Mystery and suspense fiction: More than just a good story

Mystery, crime, and suspense fiction is one of my favorite categories of escapist reading. After a long day, it’s nice to lose myself in a story that — however briefly — draws me into a web of drama and intrigue.

However, on occasion I feel a tinge of guilt over my affinity for mysteries. After all, they have never been regarded as high fiction. Shouldn’t I be reading more serious works with my precious spare time?

John Ohliger on mysteries

Thank goodness (for me, at least) that John Ohliger came to the defense of this much maligned genre. In a 1993 bibliographical essay titled Mystery, Crime, and Adult Education, John took on the notion that mysteries, suspense novels, and crime fiction were mindless tripe: “Reading or watching the right stuff, you’ll learn a lot about the world and about adult education.”

John noted that mysteries cover different historical eras; engage religious, political, and legal issues; and even portray educational settings. His annotated bibliography included dozens of recommendations of quality mysteries.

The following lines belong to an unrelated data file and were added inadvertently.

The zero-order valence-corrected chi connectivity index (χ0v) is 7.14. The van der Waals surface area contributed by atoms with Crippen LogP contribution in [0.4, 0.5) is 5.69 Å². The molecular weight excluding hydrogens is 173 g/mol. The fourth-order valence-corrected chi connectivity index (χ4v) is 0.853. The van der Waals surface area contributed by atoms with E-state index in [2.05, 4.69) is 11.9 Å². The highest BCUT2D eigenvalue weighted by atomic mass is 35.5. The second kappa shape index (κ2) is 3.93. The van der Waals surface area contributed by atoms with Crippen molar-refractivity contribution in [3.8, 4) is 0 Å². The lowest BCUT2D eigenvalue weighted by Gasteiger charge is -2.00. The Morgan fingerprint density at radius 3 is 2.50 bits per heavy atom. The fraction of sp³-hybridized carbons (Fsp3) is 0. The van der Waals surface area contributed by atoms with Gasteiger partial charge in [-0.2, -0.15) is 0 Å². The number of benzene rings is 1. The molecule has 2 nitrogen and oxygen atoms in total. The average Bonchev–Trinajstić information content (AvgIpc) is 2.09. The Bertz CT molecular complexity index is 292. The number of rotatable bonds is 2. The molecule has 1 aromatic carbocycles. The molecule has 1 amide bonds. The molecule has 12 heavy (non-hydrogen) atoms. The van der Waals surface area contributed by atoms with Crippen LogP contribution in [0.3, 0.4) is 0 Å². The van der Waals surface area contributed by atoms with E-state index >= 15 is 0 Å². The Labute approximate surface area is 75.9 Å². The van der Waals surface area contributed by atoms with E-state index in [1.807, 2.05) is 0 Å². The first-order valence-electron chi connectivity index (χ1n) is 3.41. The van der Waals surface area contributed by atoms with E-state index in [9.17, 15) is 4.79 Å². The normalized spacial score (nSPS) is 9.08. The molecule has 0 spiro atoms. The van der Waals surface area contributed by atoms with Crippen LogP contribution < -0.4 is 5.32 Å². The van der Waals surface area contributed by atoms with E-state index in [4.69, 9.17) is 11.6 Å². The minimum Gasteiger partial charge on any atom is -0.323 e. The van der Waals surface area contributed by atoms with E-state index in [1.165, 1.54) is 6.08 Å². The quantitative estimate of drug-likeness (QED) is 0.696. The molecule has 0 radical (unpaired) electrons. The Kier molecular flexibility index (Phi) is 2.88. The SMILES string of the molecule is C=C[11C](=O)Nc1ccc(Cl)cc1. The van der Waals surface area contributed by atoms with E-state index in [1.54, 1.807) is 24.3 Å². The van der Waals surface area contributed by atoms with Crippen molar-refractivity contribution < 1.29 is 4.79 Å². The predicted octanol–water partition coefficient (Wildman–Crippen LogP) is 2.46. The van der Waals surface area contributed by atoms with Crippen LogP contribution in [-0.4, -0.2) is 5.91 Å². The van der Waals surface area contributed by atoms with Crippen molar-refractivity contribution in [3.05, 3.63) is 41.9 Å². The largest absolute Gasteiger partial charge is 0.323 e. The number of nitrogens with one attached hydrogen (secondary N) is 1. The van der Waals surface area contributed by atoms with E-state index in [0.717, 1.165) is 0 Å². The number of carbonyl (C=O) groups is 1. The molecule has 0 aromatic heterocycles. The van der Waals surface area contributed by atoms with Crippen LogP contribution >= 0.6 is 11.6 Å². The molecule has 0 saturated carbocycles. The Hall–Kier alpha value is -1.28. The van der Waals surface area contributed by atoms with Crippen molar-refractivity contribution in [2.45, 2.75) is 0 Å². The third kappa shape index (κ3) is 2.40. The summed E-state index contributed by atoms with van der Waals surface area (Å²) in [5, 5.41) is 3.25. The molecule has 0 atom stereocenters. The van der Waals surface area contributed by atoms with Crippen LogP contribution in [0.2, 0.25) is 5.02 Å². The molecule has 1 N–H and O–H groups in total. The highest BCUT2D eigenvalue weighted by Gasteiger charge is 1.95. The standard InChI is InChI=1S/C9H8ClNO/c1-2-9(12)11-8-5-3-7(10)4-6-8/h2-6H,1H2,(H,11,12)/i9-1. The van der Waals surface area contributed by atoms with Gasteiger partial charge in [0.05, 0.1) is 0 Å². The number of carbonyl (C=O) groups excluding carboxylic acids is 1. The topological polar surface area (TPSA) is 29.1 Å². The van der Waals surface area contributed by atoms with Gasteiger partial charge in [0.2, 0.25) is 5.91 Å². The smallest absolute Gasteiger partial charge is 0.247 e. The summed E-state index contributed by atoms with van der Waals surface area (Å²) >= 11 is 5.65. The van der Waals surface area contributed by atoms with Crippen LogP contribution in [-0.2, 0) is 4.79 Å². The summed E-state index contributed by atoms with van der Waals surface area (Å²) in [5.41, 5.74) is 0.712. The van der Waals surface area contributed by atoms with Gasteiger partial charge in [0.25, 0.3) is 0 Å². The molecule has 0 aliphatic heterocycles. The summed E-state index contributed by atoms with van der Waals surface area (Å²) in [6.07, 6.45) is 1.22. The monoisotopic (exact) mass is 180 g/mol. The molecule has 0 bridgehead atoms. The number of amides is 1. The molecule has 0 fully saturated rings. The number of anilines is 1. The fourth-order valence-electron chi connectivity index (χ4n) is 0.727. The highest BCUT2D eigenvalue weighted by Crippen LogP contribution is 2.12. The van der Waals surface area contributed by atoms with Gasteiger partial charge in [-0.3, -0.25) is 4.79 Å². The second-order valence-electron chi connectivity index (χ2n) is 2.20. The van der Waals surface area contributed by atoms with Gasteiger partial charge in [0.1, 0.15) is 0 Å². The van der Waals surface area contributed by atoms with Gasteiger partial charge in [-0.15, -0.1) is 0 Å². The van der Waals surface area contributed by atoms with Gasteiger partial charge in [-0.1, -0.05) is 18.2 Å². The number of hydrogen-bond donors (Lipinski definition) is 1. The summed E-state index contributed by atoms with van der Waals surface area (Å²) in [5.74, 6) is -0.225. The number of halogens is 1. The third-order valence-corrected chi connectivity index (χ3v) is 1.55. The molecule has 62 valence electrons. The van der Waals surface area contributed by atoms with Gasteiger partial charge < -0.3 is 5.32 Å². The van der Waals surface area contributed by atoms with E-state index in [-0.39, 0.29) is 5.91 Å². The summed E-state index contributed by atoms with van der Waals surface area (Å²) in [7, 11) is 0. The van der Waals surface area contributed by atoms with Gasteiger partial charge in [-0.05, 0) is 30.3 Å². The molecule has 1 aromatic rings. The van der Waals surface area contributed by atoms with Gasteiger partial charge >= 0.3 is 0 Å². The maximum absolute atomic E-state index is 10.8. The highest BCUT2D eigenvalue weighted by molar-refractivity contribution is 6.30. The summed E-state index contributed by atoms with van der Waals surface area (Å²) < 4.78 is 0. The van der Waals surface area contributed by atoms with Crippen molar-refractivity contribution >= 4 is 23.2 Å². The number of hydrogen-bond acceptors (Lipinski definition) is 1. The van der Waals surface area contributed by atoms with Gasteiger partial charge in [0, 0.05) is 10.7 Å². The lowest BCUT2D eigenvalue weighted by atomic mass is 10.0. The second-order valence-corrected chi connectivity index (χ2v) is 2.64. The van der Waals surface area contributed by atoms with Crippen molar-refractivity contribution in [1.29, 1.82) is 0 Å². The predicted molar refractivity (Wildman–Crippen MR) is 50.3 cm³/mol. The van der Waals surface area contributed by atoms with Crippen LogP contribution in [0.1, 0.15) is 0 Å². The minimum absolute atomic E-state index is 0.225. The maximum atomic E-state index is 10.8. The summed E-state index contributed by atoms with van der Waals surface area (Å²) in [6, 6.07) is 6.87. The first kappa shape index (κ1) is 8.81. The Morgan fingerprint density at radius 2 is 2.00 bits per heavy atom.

Caleb Carr’s The Alienist

I’m currently reading Caleb Carr’s The Alienist (1994). Set in 1896 New York, and narrated by a New York Times reporter named John Moore, the story tracks the search for a brutal serial killer. The Holmesian mastermind is one Laszlo Kreizler, an “alienist” or psychiatrist, who applies his insights to crime detection. The story blends fictional and historical characters, the most notable of the latter being then-police commissioner Theodore Roosevelt.

I first read The Alienist when it was originally published, and I’m finding it just as fun and even more compelling on second reading today. It evokes a world of old New York as vivid as Arthur Conan Doyle’s Victorian London. The story interweaves compelling characters, serious social issues, emerging insights into abnormal psychology, and a dramatic tale.

Good stories — mysteries included — teach us something while providing an entertaining respite from our everyday lives. Like any type of fiction, there’s a lot of junk in the mystery section of your favorite library or bookstore. But dig in there and find the good stuff. You’ll be glad that you did.

-David Yamada

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